I used to marvel at his patience, wondering why I couldn’t muster the same tolerance for lounging on a bed and laboring over storytelling though I adore reading and being read to.
It was years before I clearly understood that my time with the children, even relaxation time, was generally sandwiched between household responsibilities and a serious pile of work.
Their dad traveled, I was juggling a full time managerial job, and my day typically ran late and started early.
But might there be more to this picture than I realize?
The Importance of Dads Reading to Children
The Telegraph UK asks “Are Fathers Better at Bedtime Stories Than Mothers” and I’m newly curious, especially with regard to boys.
David Atkinson cites psychologist Dr. Emyr Williams on the subject, who:
… believes that fathers can have more impact on a child’s fledgling grasp of literacy. In a preschool world dominated by female figures, dads are different – hence they exert more potential to influence social learning.
… The role of father figures is, he says, particularly important to encourage boys to read independently, a group that traditionally loses interest in reading faster than girls.
While this is testament to the influence of dads reading, is it relevant to ask if they’re “better” at it? Are we well advised simply to note the need, along with their critical influence in raising both sons and daughters?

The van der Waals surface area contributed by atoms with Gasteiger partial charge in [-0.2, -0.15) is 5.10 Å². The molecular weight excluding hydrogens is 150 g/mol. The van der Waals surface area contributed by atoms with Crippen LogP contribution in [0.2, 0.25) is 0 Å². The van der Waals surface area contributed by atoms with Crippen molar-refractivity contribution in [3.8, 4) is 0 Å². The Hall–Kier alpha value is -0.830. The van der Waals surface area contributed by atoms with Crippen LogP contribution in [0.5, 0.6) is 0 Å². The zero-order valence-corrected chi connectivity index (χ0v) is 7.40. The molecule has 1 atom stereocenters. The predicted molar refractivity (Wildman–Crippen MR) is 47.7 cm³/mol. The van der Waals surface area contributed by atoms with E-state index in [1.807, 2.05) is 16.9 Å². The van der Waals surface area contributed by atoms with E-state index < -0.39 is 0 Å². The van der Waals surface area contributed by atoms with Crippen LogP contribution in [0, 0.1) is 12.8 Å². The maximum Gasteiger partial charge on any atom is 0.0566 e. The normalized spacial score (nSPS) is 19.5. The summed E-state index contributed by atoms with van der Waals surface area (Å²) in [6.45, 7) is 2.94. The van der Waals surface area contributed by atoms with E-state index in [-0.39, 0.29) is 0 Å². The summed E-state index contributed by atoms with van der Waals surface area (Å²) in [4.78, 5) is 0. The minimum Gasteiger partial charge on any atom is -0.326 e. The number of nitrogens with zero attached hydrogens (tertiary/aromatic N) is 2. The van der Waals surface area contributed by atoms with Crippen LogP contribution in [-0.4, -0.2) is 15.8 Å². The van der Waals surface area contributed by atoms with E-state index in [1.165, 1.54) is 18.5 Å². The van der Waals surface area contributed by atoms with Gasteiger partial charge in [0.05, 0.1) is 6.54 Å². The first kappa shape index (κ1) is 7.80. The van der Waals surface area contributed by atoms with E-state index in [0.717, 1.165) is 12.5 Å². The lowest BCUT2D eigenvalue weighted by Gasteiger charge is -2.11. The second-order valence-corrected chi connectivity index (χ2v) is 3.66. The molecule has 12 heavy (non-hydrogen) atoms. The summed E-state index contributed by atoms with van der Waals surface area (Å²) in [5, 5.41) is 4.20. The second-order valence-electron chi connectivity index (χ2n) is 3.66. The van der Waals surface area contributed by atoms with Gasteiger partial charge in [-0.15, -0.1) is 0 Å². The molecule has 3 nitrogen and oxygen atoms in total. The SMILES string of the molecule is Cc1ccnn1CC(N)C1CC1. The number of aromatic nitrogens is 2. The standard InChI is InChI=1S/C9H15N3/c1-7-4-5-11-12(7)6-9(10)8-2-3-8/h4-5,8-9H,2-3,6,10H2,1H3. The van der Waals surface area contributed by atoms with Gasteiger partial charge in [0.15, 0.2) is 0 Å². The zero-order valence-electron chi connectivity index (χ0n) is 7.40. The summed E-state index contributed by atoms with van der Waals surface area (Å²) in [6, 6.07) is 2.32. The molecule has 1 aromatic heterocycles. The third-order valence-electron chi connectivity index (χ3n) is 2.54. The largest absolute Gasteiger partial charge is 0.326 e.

Better Bedtime Routines
I also recall that my ex was better at the bedtime routine in general. More accurately, he was insistent that it never drag on and invariably, both boys had a tendency to play on my emotions. My little one in particular never wanted me to leave the room.
Of course, that was a period of time when he was adjusting to a space of his own after sharing a room with his brother for seven years. It was an arrangement I think he would have happily enjoyed On the other hand, my firstborn on the other hand was thrilled to settle into a 12×12 spot of his own, ever an independent kid and at the time, fairly fearless.
In the wake of that adjustment, bedtime wasn’t easy… with or without reading, as he nestled into my arms to feel cradled and safe. My memories of those days (and nights) are bittersweet; there were tender moments, many worries, and enormous fatigue.
Dad Time… More Than Bonding
Citing research from the UK’s Fatherhood Institute, Mr. Atkinson continues:
… “Evidence suggests that when dads do bedtime stories well, they can have more impact… dads talk round the story, respond to the child and ask more questions.”
… [The Fatherhood Institute] found… that preschoolers whose dads read to them a lot behave and concentrate better at nursery, and do better in maths… At age five, these children know and use more words, can pick out letters more accurately, and are better at problem solving.
Food for thought.
Single Dads and Bedtime Routines?
Are they coming home and scrambling to get through the day just as I was for all those years? Do they find themselves as tired and impatient by bedtime as the single and solo mothers may feel? Does reading with a child at night become just one more chore?
More food for thought.
Yet none of this negates the potential power and pleasure of reading with our children, grandchildren, nieces, and nephews – or any other bonding rituals that encourage their questions and conversation.
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